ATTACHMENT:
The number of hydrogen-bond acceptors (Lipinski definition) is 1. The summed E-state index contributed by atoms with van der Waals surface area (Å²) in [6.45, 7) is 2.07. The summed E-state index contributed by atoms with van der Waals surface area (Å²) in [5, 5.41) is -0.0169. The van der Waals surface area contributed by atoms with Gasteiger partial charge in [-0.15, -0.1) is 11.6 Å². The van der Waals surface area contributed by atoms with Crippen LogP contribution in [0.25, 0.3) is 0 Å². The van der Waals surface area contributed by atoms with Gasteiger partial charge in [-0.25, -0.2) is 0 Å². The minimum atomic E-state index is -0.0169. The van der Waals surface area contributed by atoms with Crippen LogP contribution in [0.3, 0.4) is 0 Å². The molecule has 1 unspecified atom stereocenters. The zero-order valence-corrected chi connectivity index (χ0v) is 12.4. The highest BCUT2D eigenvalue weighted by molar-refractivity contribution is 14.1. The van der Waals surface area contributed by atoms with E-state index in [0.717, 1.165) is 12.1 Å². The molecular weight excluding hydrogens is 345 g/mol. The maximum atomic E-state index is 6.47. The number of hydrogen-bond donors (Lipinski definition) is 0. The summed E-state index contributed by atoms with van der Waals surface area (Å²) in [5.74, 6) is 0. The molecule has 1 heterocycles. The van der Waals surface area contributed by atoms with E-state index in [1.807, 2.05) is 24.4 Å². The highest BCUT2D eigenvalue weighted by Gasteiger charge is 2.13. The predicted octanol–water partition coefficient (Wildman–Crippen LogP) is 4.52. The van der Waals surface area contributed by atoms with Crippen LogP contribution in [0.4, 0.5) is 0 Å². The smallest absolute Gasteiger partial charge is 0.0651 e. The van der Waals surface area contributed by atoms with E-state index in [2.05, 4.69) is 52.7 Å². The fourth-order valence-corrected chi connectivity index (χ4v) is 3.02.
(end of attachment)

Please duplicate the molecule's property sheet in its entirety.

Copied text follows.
The number of hydrogen-bond acceptors (Lipinski definition) is 1. The summed E-state index contributed by atoms with van der Waals surface area (Å²) in [6.45, 7) is 2.07. The summed E-state index contributed by atoms with van der Waals surface area (Å²) in [5, 5.41) is -0.0169. The van der Waals surface area contributed by atoms with Gasteiger partial charge in [-0.15, -0.1) is 11.6 Å². The van der Waals surface area contributed by atoms with Crippen LogP contribution in [0.25, 0.3) is 0 Å². The van der Waals surface area contributed by atoms with Gasteiger partial charge in [-0.25, -0.2) is 0 Å². The minimum atomic E-state index is -0.0169. The van der Waals surface area contributed by atoms with Crippen LogP contribution in [0.3, 0.4) is 0 Å². The molecule has 1 unspecified atom stereocenters. The zero-order valence-corrected chi connectivity index (χ0v) is 12.4. The highest BCUT2D eigenvalue weighted by molar-refractivity contribution is 14.1. The van der Waals surface area contributed by atoms with E-state index in [0.717, 1.165) is 12.1 Å². The molecular weight excluding hydrogens is 345 g/mol. The maximum atomic E-state index is 6.47. The number of hydrogen-bond donors (Lipinski definition) is 0. The summed E-state index contributed by atoms with van der Waals surface area (Å²) in [5.74, 6) is 0. The molecule has 1 heterocycles. The van der Waals surface area contributed by atoms with E-state index in [1.807, 2.05) is 24.4 Å². The highest BCUT2D eigenvalue weighted by Gasteiger charge is 2.13. The predicted octanol–water partition coefficient (Wildman–Crippen LogP) is 4.52. The van der Waals surface area contributed by atoms with Crippen LogP contribution in [0.4, 0.5) is 0 Å². The smallest absolute Gasteiger partial charge is 0.0651 e. The van der Waals surface area contributed by atoms with E-state index in [2.05, 4.69) is 52.7 Å². The fourth-order valence-corrected chi connectivity index (χ4v) is 3.02.